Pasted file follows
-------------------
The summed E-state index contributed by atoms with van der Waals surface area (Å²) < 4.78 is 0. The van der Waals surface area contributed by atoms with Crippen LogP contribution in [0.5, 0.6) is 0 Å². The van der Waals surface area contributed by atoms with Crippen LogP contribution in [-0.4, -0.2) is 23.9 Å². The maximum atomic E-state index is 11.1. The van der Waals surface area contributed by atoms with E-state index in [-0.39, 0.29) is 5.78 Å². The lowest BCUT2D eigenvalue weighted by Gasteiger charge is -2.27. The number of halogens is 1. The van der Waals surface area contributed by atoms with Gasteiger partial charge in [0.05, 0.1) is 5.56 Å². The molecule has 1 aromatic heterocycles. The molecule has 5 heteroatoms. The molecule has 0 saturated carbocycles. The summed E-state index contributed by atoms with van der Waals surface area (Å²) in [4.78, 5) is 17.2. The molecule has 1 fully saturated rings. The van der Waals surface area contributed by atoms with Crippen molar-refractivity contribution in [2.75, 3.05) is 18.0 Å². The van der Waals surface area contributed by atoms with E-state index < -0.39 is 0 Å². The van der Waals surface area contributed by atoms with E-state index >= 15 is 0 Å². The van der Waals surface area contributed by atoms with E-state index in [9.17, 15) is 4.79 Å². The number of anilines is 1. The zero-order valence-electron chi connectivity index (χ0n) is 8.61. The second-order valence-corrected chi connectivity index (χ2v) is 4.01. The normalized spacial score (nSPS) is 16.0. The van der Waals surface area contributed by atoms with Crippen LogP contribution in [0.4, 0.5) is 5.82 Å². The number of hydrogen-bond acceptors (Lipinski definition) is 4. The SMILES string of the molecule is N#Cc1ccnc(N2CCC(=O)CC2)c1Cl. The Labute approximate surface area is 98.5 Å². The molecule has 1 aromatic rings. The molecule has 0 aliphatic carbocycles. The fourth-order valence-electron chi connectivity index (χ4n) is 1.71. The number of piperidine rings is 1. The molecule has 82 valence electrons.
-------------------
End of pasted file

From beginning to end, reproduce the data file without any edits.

The summed E-state index contributed by atoms with van der Waals surface area (Å²) < 4.78 is 0. The van der Waals surface area contributed by atoms with Crippen LogP contribution in [0.5, 0.6) is 0 Å². The van der Waals surface area contributed by atoms with Crippen LogP contribution in [-0.4, -0.2) is 23.9 Å². The maximum atomic E-state index is 11.1. The van der Waals surface area contributed by atoms with E-state index in [-0.39, 0.29) is 5.78 Å². The lowest BCUT2D eigenvalue weighted by Gasteiger charge is -2.27. The number of halogens is 1. The van der Waals surface area contributed by atoms with Gasteiger partial charge in [0.05, 0.1) is 5.56 Å². The molecule has 1 aromatic heterocycles. The molecule has 5 heteroatoms. The molecule has 0 saturated carbocycles. The summed E-state index contributed by atoms with van der Waals surface area (Å²) in [4.78, 5) is 17.2. The molecule has 1 fully saturated rings. The van der Waals surface area contributed by atoms with Crippen molar-refractivity contribution in [2.75, 3.05) is 18.0 Å². The van der Waals surface area contributed by atoms with E-state index < -0.39 is 0 Å². The van der Waals surface area contributed by atoms with E-state index >= 15 is 0 Å². The van der Waals surface area contributed by atoms with E-state index in [9.17, 15) is 4.79 Å². The number of anilines is 1. The zero-order valence-electron chi connectivity index (χ0n) is 8.61. The second-order valence-corrected chi connectivity index (χ2v) is 4.01. The normalized spacial score (nSPS) is 16.0. The van der Waals surface area contributed by atoms with Crippen LogP contribution in [0.4, 0.5) is 5.82 Å². The number of hydrogen-bond acceptors (Lipinski definition) is 4. The SMILES string of the molecule is N#Cc1ccnc(N2CCC(=O)CC2)c1Cl. The Labute approximate surface area is 98.5 Å². The molecule has 1 aromatic rings. The molecule has 0 aliphatic carbocycles. The fourth-order valence-electron chi connectivity index (χ4n) is 1.71. The number of piperidine rings is 1. The molecule has 82 valence electrons.